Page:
In Option 5 (the one used in Filecoin Leader Election), the ticket targets for each _WinCount k that range from 1 to mE (with m=2 or 3) shall approximate the upsidedown CDF of a Poisson distribution with rate λ=pE/N, or explicitly, 2²⁵⁶(1exp(pE/N)∑ᵏ⁻¹ᵢ₌₀(pE/N)ⁱ/(i!)).
Rationale for the Poisson Sortition choice
 Option 1  Bernoulli(pE/N): this option is easy to implement, but comes with a drawback: if the miner’s power exceeds 1/E, the miner’s WinCount is always 1, but never higher than 1.
 Option 2  Binomial(E, p/N): the expectation of WinCount stays the same irrespectively of whether the miner splits their power into more than one Sybil nodes, but the variance increases if they choose to Sybil. Riskseeking miners will prefer to Sybil, while riskaverse miners will prefer to pool, none of which is a behaviour the protocol should encourage. This option is not computationallyexpensive as it would involve calculation of factorials and fixedpoint multiplications (or small integer exponents) only.
 Option 3  Binomial(p, E/N): this option is computationally inefficient. It involves very large integer exponents.
 Option 4  Binomial(p/M, ME/N): the complexity of this option depends on the value of M. A small M results in high computational cost, similarly to Option 3. A large M, on the other hand, leads to a situation similar to that of Option 2, where a riskseeking miner is incentivized to Sybil. Clearly none of these are desirable properties.
 Option 5  Poisson(pE/N): the chosen option presents the implementation difficulty of having to hardcode the coefficients (see below), but overcomes all of the problems of the previous options. Furthermore, the expensive part, that is calculating exp(λ), or exp(pE/N) has to be calculated only once.
Coefficient Approximation
We have used the Horner rule with 128bit fixedpoint coefficients in decimal, in order to approximate the coefficients of exp(x)
. The coefficients are given below:
(x * (x * (x * (x * (x * (x * (x * (
648770010757830093818553637600
*2^(128)) +
67469480939593786226847644286976
*2^(128)) +
3197587544499098424029388939001856
*2^(128)) +
89244641121992890118377641805348864
*2^(128)) +
1579656163641440567800982336819953664
*2^(128)) +
17685496037279256458459817590917169152
*2^(128)) +
115682590513835356866803355398940131328
*2^(128))
+ 1) /
(x * (x * (x * (x * (x * (x * (x * (x * (x * (x * (x * (x * (x * (
1225524182432722209606361
*2^(128)) +
114095592300906098243859450
*2^(128)) +
5665570424063336070530214243
*2^(128)) +
194450132448609991765137938448
*2^(128)) +
5068267641632683791026134915072
*2^(128)) +
104716890604972796896895427629056
*2^(128)) +
1748338658439454459487681798864896
*2^(128)) +
23704654329841312470660182937960448
*2^(128)) +
259380097567996910282699886670381056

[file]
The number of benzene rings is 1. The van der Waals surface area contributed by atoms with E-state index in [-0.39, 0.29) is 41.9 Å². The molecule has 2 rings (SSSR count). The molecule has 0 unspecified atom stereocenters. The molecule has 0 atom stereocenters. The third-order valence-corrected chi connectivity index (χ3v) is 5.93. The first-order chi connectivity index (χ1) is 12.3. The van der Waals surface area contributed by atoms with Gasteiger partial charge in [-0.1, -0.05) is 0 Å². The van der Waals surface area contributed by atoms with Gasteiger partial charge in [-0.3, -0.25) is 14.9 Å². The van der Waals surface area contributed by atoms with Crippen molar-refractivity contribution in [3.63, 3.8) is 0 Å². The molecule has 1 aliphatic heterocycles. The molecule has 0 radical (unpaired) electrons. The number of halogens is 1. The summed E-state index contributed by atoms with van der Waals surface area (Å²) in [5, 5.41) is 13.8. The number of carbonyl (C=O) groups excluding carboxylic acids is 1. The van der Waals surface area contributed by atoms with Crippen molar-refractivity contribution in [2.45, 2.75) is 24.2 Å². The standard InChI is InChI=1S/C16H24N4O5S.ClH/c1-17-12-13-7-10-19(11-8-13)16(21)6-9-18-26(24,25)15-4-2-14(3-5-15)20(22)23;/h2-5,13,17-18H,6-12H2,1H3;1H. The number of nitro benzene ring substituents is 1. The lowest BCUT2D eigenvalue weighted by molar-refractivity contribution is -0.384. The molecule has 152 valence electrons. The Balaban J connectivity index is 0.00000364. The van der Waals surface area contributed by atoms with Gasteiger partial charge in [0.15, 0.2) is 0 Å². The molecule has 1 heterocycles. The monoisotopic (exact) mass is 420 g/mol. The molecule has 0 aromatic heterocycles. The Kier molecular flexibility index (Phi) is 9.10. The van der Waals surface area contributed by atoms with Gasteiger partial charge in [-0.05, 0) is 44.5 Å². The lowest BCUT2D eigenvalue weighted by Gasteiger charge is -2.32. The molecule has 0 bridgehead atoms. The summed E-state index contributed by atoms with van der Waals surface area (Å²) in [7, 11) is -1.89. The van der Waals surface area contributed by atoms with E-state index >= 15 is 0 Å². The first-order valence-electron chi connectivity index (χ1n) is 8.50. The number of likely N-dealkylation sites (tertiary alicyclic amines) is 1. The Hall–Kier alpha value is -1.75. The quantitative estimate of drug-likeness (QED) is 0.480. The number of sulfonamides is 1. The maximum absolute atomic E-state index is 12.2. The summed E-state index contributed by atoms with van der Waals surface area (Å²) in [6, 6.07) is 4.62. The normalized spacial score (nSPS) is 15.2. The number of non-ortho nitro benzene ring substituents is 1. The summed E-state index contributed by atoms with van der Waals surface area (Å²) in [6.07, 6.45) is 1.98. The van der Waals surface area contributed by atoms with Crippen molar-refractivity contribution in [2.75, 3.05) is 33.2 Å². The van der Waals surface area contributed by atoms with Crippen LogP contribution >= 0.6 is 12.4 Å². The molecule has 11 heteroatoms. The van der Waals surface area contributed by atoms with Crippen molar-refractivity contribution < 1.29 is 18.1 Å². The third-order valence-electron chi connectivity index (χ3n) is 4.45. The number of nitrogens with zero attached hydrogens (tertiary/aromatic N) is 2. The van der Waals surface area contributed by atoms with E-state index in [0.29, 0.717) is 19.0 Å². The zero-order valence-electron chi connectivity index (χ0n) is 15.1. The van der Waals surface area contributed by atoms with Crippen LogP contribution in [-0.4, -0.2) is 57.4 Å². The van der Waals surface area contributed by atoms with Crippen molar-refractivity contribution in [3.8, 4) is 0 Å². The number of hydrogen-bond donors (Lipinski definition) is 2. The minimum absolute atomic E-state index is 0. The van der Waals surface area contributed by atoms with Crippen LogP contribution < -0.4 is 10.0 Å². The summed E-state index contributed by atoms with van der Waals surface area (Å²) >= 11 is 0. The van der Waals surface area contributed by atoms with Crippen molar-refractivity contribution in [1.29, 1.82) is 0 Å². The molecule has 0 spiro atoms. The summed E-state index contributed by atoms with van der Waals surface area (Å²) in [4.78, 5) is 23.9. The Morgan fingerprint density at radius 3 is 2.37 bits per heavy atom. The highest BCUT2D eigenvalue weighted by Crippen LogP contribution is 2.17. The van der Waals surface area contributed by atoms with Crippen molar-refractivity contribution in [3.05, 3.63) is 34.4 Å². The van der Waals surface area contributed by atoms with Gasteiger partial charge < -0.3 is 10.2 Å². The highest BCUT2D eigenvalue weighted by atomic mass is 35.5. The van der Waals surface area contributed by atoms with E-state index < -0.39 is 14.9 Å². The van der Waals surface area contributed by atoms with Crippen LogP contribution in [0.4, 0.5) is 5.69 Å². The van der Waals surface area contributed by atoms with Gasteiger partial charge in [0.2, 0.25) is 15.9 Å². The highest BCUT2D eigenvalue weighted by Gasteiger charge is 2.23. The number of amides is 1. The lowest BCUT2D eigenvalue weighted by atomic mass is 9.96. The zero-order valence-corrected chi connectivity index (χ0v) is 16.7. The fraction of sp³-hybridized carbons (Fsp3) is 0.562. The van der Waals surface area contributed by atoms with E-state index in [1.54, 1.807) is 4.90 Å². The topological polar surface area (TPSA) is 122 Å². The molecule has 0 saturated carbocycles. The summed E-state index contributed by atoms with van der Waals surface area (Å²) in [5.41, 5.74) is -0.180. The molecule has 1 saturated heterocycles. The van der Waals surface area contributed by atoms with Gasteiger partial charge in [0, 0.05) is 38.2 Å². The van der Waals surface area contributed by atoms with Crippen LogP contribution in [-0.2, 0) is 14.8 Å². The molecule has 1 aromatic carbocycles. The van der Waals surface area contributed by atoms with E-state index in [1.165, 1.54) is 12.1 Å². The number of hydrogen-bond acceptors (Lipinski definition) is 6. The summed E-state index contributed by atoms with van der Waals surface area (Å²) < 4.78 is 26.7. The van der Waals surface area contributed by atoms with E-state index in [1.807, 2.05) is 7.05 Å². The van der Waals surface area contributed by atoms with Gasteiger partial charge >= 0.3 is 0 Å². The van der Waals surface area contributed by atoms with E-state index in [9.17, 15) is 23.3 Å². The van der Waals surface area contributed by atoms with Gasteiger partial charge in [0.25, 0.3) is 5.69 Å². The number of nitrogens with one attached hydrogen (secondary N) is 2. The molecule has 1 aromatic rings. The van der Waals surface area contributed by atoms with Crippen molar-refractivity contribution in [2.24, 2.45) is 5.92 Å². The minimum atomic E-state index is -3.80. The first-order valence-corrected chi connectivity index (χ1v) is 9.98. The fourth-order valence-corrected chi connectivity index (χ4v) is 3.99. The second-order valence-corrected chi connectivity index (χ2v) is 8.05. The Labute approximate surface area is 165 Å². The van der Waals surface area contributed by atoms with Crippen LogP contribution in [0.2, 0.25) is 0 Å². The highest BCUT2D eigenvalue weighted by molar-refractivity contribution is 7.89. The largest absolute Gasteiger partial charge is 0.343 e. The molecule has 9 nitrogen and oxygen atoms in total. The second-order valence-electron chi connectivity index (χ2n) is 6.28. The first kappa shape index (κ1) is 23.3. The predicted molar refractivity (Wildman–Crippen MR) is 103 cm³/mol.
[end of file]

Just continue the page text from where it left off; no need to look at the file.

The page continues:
*2^(128)) +
2250336698853390384720606936038375424
*2^(128)) +
14978272436876548034486263159246028800
*2^(128)) +
72144088983913131323343765784380833792
*2^(128)) +
224599776407103106596571252037123047424
*2^(128))
+ 1)
Implementation Guidelines

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sectionalgorithms.expected_consensus.implementationguidelines

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sectionalgorithms.expected_consensus.implementationguidelines
 The
ElectionProof
ticket struct in the block header has two fields:vrf.Proof
, the output of the VRF, orElectionProof
ticket.WinCount
that corresponds to the result of the Poisson Sortition.
WinCount
needs to be> 0
for winning blocks.WinCount
is included in the tipset weight function. The sum ofWinCount
s of a tipset replaces the size of tipset factor in the weight function.WinCount
is passed to Reward actor to increase the reward for blocks winning multiple times.
GenerateElectionProof(epoch) {
electionProofInput := GetRandomness(DomainSeparationTag_ElectionProofProduction, epoch, CBOR_Serialize(miner.address))
vrfResult := miner.VRFSecretKey.Generate(electioinProofInput)
if GetWinCount(vrfResult.Digest,minerID,epoch)>0 {
return vrfResult.Proof, GetWinCount(vrfResult.Digest,minerID,epoch)
}
return nil
}
GetWinCount(proofDigest, minerID,epoch) {
// for SHA256, more generally it is 2^len(H)
const maxDigestSize = 2^256
minerPower = GetminerPower(minerID, epochPowerTableLookback)
TotalPower = GetTotalPower(epochPowerTableLookback)
if minerPower = 0 {
return 0
}
lambda = minerPower/totalPower*ExpectedLeaderPerEpoch
h = hash(proofDigest)/maxDigestSize
rhs = 1  PoissPmf(lambda, 0)
WinCount = 0
for h < rhs {
WinCount++
rhs = PoissPmf(lambda, WinCount)
}
return WinCount
}
Leader Election Verification

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sectionalgorithms.expected_consensus.leaderelectionverification

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sectionalgorithms.expected_consensus.leaderelectionverification
In order to verify that the leader ElectionProof ticket in a block is correct, miners perform the following checks: